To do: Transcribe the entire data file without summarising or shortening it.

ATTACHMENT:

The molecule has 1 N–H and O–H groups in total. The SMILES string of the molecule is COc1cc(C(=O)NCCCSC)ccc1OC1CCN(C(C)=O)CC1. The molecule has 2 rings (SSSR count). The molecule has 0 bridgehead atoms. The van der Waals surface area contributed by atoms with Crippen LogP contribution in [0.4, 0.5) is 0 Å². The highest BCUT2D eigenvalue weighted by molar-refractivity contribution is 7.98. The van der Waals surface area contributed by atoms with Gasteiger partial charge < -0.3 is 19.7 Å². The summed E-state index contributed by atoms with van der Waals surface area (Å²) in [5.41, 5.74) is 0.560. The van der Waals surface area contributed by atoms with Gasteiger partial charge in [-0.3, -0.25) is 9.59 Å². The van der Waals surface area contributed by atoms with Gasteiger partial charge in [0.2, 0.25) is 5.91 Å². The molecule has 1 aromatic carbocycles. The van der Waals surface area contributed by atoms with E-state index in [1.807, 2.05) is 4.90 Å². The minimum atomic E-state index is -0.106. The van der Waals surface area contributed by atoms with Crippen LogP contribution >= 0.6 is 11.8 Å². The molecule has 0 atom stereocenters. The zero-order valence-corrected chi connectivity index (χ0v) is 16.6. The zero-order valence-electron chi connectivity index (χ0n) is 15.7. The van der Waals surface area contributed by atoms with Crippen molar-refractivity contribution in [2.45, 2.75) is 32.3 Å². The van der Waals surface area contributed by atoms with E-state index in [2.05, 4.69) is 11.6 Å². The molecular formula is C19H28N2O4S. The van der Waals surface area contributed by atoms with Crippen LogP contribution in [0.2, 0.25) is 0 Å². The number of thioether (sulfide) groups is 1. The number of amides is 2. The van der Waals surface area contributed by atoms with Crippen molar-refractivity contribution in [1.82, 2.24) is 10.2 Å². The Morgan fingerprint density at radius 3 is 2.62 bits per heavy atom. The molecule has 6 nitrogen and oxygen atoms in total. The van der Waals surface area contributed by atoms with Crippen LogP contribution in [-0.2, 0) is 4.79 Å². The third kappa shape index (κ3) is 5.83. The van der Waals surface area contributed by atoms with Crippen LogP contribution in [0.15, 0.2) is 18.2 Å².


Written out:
The molecule has 1 N–H and O–H groups in total. The SMILES string of the molecule is COc1cc(C(=O)NCCCSC)ccc1OC1CCN(C(C)=O)CC1. The molecule has 2 rings (SSSR count). The molecule has 0 bridgehead atoms. The van der Waals surface area contributed by atoms with Crippen LogP contribution in [0.4, 0.5) is 0 Å². The highest BCUT2D eigenvalue weighted by molar-refractivity contribution is 7.98. The van der Waals surface area contributed by atoms with Gasteiger partial charge < -0.3 is 19.7 Å². The summed E-state index contributed by atoms with van der Waals surface area (Å²) in [5.41, 5.74) is 0.560. The van der Waals surface area contributed by atoms with Gasteiger partial charge in [-0.3, -0.25) is 9.59 Å². The van der Waals surface area contributed by atoms with Gasteiger partial charge in [0.2, 0.25) is 5.91 Å². The molecule has 1 aromatic carbocycles. The van der Waals surface area contributed by atoms with E-state index in [1.807, 2.05) is 4.90 Å². The minimum atomic E-state index is -0.106. The van der Waals surface area contributed by atoms with Crippen LogP contribution >= 0.6 is 11.8 Å². The molecule has 0 atom stereocenters. The zero-order valence-corrected chi connectivity index (χ0v) is 16.6. The zero-order valence-electron chi connectivity index (χ0n) is 15.7. The van der Waals surface area contributed by atoms with Crippen molar-refractivity contribution in [2.45, 2.75) is 32.3 Å². The van der Waals surface area contributed by atoms with E-state index in [2.05, 4.69) is 11.6 Å². The molecular formula is C19H28N2O4S. The van der Waals surface area contributed by atoms with Crippen LogP contribution in [0.2, 0.25) is 0 Å². The number of thioether (sulfide) groups is 1. The number of amides is 2. The van der Waals surface area contributed by atoms with Crippen molar-refractivity contribution in [1.82, 2.24) is 10.2 Å². The Morgan fingerprint density at radius 3 is 2.62 bits per heavy atom. The molecule has 6 nitrogen and oxygen atoms in total. The van der Waals surface area contributed by atoms with Crippen LogP contribution in [-0.2, 0) is 4.79 Å². The third kappa shape index (κ3) is 5.83. The van der Waals surface area contributed by atoms with Crippen LogP contribution in [0.15, 0.2) is 18.2 Å².